First, there was the shotgun marriage of Bear Stearns and JPM. Then $85 billion to AIG. Next came the loans to shore up money markets. Finally Friday’s announcement of a special program (most of the important details still unknown) that will cost “hundreds of billions of dollars”.
And of course don’t forget the alphabet soup of special facilities created by the Fed to protect the big money movers.
Bailouts, all. A lot has already been said, of course. But there are two things that I wanted to add to the conversation.
First, folks on the left and the right have referred to the recent onslaught of government bailouts as “socialism”. On the surface, it may seem that way, given that government now “controls” vast swaths of the nation’s financial system. But nothing could be further from the truth.
Let me say it more plainly; this is not socialism. Socialism is a form of government that seeks to equalize the playing field for all, insuring that that the fruits of labor are shared equally (but not fairly, necessarily. That’s one of the major reasons why socialism doesn’t work). Does anyone seriously think that captains of finance have embraced the philosophy of “workers of the world, unite!”? The same guys with multi-million dollar “golden-parachutes”, sometimes taking home more than a billion dollars in a year. The same guys who have embraced shady accounting practices so that they and their companies pay as little in taxes as possible, sometimes percentages of income far less than the average American worker. The same guys who have broken union after union over the decades. We’re supposed to believe that just this week this crew has decided to abandon Friedman and embrace Marx with open arms? Come on…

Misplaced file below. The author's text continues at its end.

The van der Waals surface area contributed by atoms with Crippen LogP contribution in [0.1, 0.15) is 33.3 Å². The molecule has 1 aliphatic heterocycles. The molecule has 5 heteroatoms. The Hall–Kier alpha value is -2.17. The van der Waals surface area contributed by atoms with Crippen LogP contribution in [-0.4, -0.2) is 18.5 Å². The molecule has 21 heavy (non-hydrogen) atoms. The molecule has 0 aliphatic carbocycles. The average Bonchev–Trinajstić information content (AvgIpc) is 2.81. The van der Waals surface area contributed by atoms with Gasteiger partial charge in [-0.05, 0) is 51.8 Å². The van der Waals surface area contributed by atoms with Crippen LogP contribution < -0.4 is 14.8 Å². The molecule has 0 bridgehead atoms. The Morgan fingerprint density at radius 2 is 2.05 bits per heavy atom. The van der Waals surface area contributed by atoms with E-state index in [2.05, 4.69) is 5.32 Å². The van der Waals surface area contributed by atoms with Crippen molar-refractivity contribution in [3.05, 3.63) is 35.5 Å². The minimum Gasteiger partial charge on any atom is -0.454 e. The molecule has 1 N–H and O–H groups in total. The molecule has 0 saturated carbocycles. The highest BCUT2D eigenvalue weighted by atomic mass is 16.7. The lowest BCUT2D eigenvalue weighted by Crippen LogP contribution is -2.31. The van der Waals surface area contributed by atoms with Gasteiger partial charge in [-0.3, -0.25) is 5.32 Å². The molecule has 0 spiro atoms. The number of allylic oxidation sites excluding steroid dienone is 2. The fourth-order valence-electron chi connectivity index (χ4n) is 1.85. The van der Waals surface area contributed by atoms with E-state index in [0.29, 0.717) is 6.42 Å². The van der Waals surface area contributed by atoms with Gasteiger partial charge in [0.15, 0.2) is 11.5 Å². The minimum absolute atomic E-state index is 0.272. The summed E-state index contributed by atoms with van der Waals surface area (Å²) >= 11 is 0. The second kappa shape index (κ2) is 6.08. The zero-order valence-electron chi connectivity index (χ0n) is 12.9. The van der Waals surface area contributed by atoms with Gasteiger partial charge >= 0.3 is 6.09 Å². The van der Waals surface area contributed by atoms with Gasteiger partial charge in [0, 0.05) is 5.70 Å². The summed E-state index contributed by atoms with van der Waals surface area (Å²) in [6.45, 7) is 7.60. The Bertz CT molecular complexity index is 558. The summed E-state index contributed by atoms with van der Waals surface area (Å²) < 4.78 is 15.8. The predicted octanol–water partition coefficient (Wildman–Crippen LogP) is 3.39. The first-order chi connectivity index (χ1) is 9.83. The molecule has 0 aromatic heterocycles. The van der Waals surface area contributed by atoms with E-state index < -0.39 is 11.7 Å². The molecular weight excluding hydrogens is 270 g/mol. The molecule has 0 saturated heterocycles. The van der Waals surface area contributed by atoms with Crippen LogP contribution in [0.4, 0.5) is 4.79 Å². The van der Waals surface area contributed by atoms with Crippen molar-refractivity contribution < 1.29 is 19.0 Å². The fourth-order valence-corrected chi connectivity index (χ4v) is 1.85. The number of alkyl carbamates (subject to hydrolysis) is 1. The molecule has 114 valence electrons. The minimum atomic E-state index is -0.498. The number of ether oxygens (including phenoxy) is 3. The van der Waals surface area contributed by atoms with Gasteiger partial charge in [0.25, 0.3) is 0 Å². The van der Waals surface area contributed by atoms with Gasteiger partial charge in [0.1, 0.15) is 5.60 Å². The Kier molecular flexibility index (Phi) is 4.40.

Let’s look at it another way; does anyone seriously believe that the average American stands to benefit financially from the actions taken this week? That the profits of AIG, or BS, or Fannie and Freddie will be split equally amongst the masses? Of course not. Instead, tax payer money will flow from the Treasury to shore up the accounts of what should be insolvent corporations. Essentially out of your pocket and into the hands of Wall St, only making a quick pit stop in DC. Or worse, putting it on the national credit card by selling even more treasuries. This is not socialism. Instead, this more resembles a different form of societal structure: kleptocracy.
Second, how did we get to the point that simply the failure of one company would mean utter chaos for society at large? This fact alone illustrates very nicley that the financial system ceased to be a free market long before last week. The lifeblood of free markets is competition. Competition gives birth to fair pricing of goods and services as well as efficiency of commerce. If one business fails, another takes its place.
The fact that these corporations were to big to fail means they were too big. Period. If AIG couldn’t hack it, then some other corporation would have stepped up to the plate. That is if the market place was truly free. But clearly it was not. Instead, what existed was at the very least a pseudo-monopoly. Many markets left to themselves will gradually evolve into monopolies, and one of the roles government needs to play is to insure that monopolies don’t get to the point where they distort free markets to the point where they aren’t really free anymore. Obviously government failed to meet that obligation in the financial sector the last few years.
I suppose that’s what happens when the foxes are put in charge of the hen house. Only time will tell if the foxes can keep fooling everyone into believing that there are still some hens left.
Note: It should go without saying that the above is my opinion and my opinion alone. No doubt that many of the other Angry Bears would disagree with at least some parts, if not the whole. But I'll say it anyway.